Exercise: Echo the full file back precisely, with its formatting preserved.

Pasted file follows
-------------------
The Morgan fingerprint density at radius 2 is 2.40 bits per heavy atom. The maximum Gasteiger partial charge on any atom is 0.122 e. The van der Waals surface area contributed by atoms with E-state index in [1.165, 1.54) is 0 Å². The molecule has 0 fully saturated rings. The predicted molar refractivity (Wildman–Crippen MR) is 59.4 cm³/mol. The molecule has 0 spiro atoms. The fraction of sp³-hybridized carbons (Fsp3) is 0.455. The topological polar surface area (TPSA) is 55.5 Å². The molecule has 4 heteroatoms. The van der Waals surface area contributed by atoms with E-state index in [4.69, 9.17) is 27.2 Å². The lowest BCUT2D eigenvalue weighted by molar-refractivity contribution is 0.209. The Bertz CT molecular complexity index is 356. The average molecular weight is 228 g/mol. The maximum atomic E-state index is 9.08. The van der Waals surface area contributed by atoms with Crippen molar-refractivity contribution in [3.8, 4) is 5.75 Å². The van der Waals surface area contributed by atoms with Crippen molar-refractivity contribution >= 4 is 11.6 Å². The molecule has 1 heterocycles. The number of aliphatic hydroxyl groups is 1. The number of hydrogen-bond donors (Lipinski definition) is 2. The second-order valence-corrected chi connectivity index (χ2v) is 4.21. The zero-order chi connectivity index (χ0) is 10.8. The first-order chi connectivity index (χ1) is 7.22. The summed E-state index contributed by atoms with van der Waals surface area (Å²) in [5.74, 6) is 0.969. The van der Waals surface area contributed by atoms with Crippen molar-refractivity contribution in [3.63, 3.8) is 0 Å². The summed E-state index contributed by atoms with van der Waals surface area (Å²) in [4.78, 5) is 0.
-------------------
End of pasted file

The Morgan fingerprint density at radius 2 is 2.40 bits per heavy atom. The maximum Gasteiger partial charge on any atom is 0.122 e. The van der Waals surface area contributed by atoms with E-state index in [1.165, 1.54) is 0 Å². The molecule has 0 fully saturated rings. The predicted molar refractivity (Wildman–Crippen MR) is 59.4 cm³/mol. The molecule has 0 spiro atoms. The fraction of sp³-hybridized carbons (Fsp3) is 0.455. The topological polar surface area (TPSA) is 55.5 Å². The molecule has 4 heteroatoms. The van der Waals surface area contributed by atoms with E-state index in [4.69, 9.17) is 27.2 Å². The lowest BCUT2D eigenvalue weighted by molar-refractivity contribution is 0.209. The Bertz CT molecular complexity index is 356. The average molecular weight is 228 g/mol. The maximum atomic E-state index is 9.08. The van der Waals surface area contributed by atoms with Crippen molar-refractivity contribution in [3.8, 4) is 5.75 Å². The van der Waals surface area contributed by atoms with Crippen molar-refractivity contribution >= 4 is 11.6 Å². The molecule has 1 heterocycles. The number of aliphatic hydroxyl groups is 1. The number of hydrogen-bond donors (Lipinski definition) is 2. The second-order valence-corrected chi connectivity index (χ2v) is 4.21. The zero-order chi connectivity index (χ0) is 10.8. The first-order chi connectivity index (χ1) is 7.22. The summed E-state index contributed by atoms with van der Waals surface area (Å²) in [5.74, 6) is 0.969. The van der Waals surface area contributed by atoms with Crippen molar-refractivity contribution in [3.63, 3.8) is 0 Å². The summed E-state index contributed by atoms with van der Waals surface area (Å²) in [4.78, 5) is 0.